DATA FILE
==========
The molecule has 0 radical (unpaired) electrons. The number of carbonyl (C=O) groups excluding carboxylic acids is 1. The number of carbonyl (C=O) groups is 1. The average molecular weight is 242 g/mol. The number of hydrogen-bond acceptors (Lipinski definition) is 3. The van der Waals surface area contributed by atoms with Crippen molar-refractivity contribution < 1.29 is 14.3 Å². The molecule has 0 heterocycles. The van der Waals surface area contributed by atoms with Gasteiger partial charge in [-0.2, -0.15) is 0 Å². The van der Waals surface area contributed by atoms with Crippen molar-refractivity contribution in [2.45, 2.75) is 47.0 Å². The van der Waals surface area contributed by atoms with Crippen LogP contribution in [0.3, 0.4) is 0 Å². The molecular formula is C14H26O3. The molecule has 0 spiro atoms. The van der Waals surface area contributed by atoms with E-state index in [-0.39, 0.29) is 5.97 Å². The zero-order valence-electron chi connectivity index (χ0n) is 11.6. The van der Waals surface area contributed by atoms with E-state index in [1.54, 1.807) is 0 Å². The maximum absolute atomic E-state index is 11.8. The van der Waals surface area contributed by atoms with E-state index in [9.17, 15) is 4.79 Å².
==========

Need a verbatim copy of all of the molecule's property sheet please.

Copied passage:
The molecule has 0 radical (unpaired) electrons. The number of carbonyl (C=O) groups excluding carboxylic acids is 1. The number of carbonyl (C=O) groups is 1. The average molecular weight is 242 g/mol. The number of hydrogen-bond acceptors (Lipinski definition) is 3. The van der Waals surface area contributed by atoms with Crippen molar-refractivity contribution < 1.29 is 14.3 Å². The molecule has 0 heterocycles. The van der Waals surface area contributed by atoms with Gasteiger partial charge in [-0.2, -0.15) is 0 Å². The van der Waals surface area contributed by atoms with Crippen molar-refractivity contribution in [2.45, 2.75) is 47.0 Å². The van der Waals surface area contributed by atoms with Crippen LogP contribution in [0.3, 0.4) is 0 Å². The molecular formula is C14H26O3. The molecule has 0 spiro atoms. The van der Waals surface area contributed by atoms with E-state index in [-0.39, 0.29) is 5.97 Å². The zero-order valence-electron chi connectivity index (χ0n) is 11.6. The van der Waals surface area contributed by atoms with E-state index in [1.54, 1.807) is 0 Å². The maximum absolute atomic E-state index is 11.8. The van der Waals surface area contributed by atoms with E-state index in [9.17, 15) is 4.79 Å².